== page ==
Now referring to FIG. 20 depicts schematics of manufacturing semiconductor tubes with metalized inner surfaces and for fabricating a capacitor according to an embodiment of the invention. Referring to first schematic 2010 there is shown a rolling process part-way through processing. Accordingly there are shown a substrate 2016 upon which have been deposited sacrificial layer 2014, tube layers 2018 and an upper layer 2012. Accordingly as the sacrificial layer 2014 is etched away the film 2015 comprising tube layers 2018 and upper layer 2012 curls due to the stress distribution within the layers. As etching proceeds as shown in second schematic 2020 the process has continued and now the rolled-up tube has an inner wall that is now completely “coated” with the upper layer 2012. Upper layer 2012 may for example be a metal, such as tungsten or copper, an oxide, a polymer, or an organic receptor.

Where the upper layer 2012 is a metal the resultant semiconductor tubes may provided novel catalytic environments for chemical reactions or the cracking of water through electrolysis with tungsten/copper surfaces for trapping the generated hydrogen and oxygen. Where an oxide is employed one option is titanium oxide for the photolytic cracking of water wherein the walls of the semiconductor tubes are either transparent to the required wavelength of the solar spectrum or due to their low thickness provide relatively low absorption. Alternatively tungsten oxide may, through its material properties varying with the present of nitrous oxide, hydrogen sulphide, ethanol, carbon monoxide, ammonia and ozone, provide for a change in the optical properties of the semiconductor tubes that may form the basis for sensing devices. Likewise polymer and organic receptor materials may provide a means of implementing sensors as the very high Q optical cavities would be easily impacted by small changes in the overall optical cavity that would vary when the refractive index shifted from bonding of antigens to an organic receptor for example.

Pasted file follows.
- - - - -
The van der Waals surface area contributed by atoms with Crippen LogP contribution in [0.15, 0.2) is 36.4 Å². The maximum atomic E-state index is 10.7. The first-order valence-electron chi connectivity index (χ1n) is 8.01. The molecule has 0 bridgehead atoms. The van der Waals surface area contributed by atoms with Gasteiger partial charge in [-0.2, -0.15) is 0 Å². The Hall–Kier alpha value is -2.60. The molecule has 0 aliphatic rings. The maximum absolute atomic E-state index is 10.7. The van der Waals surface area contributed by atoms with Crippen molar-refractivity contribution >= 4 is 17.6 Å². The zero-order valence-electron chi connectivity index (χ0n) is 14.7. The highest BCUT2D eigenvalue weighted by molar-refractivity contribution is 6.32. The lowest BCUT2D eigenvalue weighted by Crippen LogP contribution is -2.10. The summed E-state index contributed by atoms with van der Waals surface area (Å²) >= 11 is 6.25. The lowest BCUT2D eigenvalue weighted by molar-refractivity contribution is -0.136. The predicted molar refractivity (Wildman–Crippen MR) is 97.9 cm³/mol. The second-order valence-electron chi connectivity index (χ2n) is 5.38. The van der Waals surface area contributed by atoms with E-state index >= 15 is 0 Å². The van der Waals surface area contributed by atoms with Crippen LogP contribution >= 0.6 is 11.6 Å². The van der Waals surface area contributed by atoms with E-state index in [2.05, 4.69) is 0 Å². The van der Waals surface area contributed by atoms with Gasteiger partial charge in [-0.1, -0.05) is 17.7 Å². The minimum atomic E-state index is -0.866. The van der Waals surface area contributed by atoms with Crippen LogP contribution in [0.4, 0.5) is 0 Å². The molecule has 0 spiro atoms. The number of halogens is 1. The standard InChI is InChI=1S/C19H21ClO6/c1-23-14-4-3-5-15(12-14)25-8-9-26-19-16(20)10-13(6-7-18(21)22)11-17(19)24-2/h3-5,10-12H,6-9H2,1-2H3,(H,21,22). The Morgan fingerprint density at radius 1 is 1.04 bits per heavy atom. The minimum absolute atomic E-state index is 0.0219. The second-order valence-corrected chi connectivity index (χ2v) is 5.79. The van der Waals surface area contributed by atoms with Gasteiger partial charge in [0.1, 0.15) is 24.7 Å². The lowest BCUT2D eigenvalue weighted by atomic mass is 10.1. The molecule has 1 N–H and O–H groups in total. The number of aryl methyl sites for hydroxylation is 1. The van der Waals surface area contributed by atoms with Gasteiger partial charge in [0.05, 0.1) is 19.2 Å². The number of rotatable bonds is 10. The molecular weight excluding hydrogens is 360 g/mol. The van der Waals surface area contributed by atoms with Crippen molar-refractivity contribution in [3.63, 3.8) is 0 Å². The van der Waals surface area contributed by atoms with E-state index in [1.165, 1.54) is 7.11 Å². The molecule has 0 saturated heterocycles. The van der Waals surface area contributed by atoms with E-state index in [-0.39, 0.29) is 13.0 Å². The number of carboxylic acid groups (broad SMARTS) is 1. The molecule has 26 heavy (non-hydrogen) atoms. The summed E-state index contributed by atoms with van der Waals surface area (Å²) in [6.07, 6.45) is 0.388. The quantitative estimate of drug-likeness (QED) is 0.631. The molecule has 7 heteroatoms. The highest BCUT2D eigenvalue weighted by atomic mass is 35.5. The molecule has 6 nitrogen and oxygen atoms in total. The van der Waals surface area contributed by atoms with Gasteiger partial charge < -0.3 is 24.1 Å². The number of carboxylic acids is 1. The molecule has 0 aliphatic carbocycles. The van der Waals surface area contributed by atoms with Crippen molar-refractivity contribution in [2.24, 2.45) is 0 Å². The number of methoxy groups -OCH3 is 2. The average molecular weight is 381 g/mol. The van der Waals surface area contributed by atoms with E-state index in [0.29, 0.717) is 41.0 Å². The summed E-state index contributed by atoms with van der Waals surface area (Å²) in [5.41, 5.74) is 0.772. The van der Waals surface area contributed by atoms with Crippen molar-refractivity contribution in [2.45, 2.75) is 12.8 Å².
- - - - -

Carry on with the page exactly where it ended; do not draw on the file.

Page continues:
Also shown in FIG. 20 is a cross-section of a semiconductor tube capacitor implemented according to an embodiment of the invention. Accordingly once the semiconductor tube has been rolled up an oxide 2022 and metallization 2024 are patterned onto the semiconductor tube. Accordingly through appropriate design of the metallization 2024 and oxide 2022 a thin film variable capacitor may be implemented without the requirements for high resolution photolithography with very high surface geometry as for example is evident in the work of W. M. Farnworth et al in U.S. Pat. No. 7,081,385 entitled “Nanotube Semiconductor Devices and Methods of Making the Same” wherein the nanotubes were formed vertically upon the substrate. In contrast the nanotubes provided according to embodiments of the invention may be a few microns, tens of microns, or hundreds of microns long and yet all be of consistent diameter such that planar processing in the subsequent stages is the same for all devices irrespective of the tube length, unlike Farnworth. Also through the unique properties of the semiconductor tubes it may serve as a dielectric material and hence form a capacitor, and it may equally serve as a semiconductor material and form a transistor channel within the same device. Further, the consistency of such nanotubes formed by a simple planar deposition/lithography process prior to their rolling-up will result in improved reproducibility of the characteristics of the devices both device-device, die-to-die, and wafer-to-wafer.

Referring to FIG. 21 there is depicted a schematic for manufacturing semiconductor tubes with high density according to an embodiment of the invention. Accordingly in first schematic 2110 an epitaxial structure 2130 has been formed on the substrate 2115 and comprises first to third sacrificial layers 2112A through 2112C respectively and first to third bilayer heterostructure QD layers 2114A through 2114C respectively that are alternating within the epitaxial structure 2130. Processing of the epitaxial structure 2130 provides within each of the first to third bilayer hetero structure QD layers 2114A through 2114C respectively the mesa and patterned edges for the film prior to rolling up. Now, as shown etching of the sacrificial layer proceeds to etch each of the first to third sacrificial layers 2112A through 2112C respectively such that the first to third bilayer heterostructure QD layers 2114A through 2114C respectively begin to curl.